WATTS, CALIFORNIA, USA
20 March 2006
Watts is a classic American inner-city area. While community leaders are determined to create a cultural renaissance in Watts, media all too often stereotype the city by focusing on racial tension and gang violence between its Hispanic and African-American populations.
On the other hand Padova, located 24 miles west of Venice, is a major political and cultural center, famous for its many medieval and Renaissance churches, museums and one of the oldest universities in all of Europe.
But as Ettore Botter, the Public Affairs Director of the Church of Scientology of Padova, learned this week, the most important qualities of these cities is something they have in common—the dreams of their youth.
Botter had his own dream—to forge an alliance that would transcend the differences between his ancient Italian city and this California neighborhood using UNITED, an award-winning human rights hip-hop music video promoted by Youth for Human Rights International in coordination with the Church of Scientology International. “Hip-hop music has become a universal language,” said Botter. “Italian kids learn English these days by singing their favorite American songs.”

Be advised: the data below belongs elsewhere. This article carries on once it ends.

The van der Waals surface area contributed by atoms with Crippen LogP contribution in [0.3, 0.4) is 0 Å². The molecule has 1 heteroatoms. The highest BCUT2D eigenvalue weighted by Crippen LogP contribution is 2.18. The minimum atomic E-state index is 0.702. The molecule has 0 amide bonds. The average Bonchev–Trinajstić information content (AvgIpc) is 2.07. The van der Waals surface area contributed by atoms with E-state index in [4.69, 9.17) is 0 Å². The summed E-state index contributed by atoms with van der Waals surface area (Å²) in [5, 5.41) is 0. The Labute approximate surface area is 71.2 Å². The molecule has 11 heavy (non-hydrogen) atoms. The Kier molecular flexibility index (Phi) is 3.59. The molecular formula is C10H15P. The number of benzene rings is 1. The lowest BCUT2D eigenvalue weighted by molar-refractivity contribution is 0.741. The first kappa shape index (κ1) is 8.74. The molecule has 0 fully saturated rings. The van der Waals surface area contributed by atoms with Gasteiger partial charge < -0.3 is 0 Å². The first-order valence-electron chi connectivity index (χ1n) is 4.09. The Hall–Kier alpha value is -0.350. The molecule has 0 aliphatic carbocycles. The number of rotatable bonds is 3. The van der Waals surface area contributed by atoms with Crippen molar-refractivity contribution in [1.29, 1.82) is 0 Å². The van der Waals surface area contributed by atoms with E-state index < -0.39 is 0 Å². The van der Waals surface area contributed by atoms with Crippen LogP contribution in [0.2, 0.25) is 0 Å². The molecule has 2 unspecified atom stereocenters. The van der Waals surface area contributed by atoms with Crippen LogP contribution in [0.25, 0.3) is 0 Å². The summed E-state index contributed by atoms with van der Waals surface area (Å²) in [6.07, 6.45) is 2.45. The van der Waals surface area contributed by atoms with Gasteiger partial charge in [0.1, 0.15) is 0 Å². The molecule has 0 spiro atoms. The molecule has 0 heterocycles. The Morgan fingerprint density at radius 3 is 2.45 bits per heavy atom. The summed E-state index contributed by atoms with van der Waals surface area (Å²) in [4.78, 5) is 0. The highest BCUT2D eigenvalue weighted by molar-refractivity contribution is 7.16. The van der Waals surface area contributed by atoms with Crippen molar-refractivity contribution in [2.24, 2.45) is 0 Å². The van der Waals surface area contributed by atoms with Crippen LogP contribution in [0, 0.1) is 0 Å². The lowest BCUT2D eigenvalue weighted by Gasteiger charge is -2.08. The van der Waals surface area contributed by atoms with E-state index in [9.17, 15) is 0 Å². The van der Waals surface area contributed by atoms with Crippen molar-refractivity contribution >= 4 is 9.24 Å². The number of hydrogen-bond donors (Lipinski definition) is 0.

So when Youth for Human Rights International decided to hold a human rights workshop at Jordan High School in Watts, Botter, who was visiting Los Angeles, insisted on showing this film to the students. In this music video, paper airplanes serve as a symbol of tolerance and solidarity among youth around the world, so Botter had the students write down their own dreams on pieces of paper made into paper airplanes. He said he would bring them home to Italy when he returns next week, and have students in a Padova high school do the same and send their airplanes to Watts.